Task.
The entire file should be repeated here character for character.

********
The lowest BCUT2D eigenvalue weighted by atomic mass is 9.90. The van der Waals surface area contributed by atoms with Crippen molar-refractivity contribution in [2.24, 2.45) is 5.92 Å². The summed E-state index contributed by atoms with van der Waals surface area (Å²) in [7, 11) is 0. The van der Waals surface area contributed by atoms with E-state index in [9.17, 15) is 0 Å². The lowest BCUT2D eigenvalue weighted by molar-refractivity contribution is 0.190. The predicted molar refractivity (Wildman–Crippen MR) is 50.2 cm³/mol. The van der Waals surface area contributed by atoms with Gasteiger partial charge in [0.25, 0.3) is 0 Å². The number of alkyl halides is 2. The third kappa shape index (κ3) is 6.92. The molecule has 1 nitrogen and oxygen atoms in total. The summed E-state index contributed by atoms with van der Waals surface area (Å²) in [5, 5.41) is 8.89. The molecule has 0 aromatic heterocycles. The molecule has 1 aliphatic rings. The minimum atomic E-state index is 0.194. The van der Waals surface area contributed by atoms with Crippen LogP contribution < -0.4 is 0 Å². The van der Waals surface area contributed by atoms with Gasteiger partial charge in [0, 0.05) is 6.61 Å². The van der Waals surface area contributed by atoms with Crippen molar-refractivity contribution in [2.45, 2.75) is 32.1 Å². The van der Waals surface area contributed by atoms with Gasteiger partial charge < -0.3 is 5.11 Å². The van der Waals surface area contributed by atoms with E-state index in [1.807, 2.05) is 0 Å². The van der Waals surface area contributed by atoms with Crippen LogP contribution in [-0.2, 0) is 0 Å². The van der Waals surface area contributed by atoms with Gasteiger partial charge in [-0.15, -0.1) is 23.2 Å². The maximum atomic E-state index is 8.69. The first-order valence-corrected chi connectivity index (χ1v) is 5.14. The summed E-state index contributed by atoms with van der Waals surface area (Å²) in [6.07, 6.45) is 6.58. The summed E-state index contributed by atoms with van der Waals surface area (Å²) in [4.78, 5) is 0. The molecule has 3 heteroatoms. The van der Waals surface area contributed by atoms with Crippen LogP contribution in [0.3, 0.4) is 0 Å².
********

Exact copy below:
The lowest BCUT2D eigenvalue weighted by atomic mass is 9.90. The van der Waals surface area contributed by atoms with Crippen molar-refractivity contribution in [2.24, 2.45) is 5.92 Å². The summed E-state index contributed by atoms with van der Waals surface area (Å²) in [7, 11) is 0. The van der Waals surface area contributed by atoms with E-state index in [9.17, 15) is 0 Å². The lowest BCUT2D eigenvalue weighted by molar-refractivity contribution is 0.190. The predicted molar refractivity (Wildman–Crippen MR) is 50.2 cm³/mol. The van der Waals surface area contributed by atoms with Gasteiger partial charge in [0.25, 0.3) is 0 Å². The number of alkyl halides is 2. The third kappa shape index (κ3) is 6.92. The molecule has 1 nitrogen and oxygen atoms in total. The summed E-state index contributed by atoms with van der Waals surface area (Å²) in [5, 5.41) is 8.89. The molecule has 0 aromatic heterocycles. The molecule has 1 aliphatic rings. The minimum atomic E-state index is 0.194. The van der Waals surface area contributed by atoms with Crippen LogP contribution < -0.4 is 0 Å². The van der Waals surface area contributed by atoms with Gasteiger partial charge in [0, 0.05) is 6.61 Å². The van der Waals surface area contributed by atoms with Crippen molar-refractivity contribution in [2.45, 2.75) is 32.1 Å². The van der Waals surface area contributed by atoms with Gasteiger partial charge < -0.3 is 5.11 Å². The van der Waals surface area contributed by atoms with E-state index in [1.807, 2.05) is 0 Å². The van der Waals surface area contributed by atoms with Crippen LogP contribution in [-0.2, 0) is 0 Å². The van der Waals surface area contributed by atoms with Gasteiger partial charge in [-0.15, -0.1) is 23.2 Å². The maximum atomic E-state index is 8.69. The first-order valence-corrected chi connectivity index (χ1v) is 5.14. The summed E-state index contributed by atoms with van der Waals surface area (Å²) in [6.07, 6.45) is 6.58. The summed E-state index contributed by atoms with van der Waals surface area (Å²) in [4.78, 5) is 0. The molecule has 3 heteroatoms. The van der Waals surface area contributed by atoms with Crippen LogP contribution in [0.3, 0.4) is 0 Å².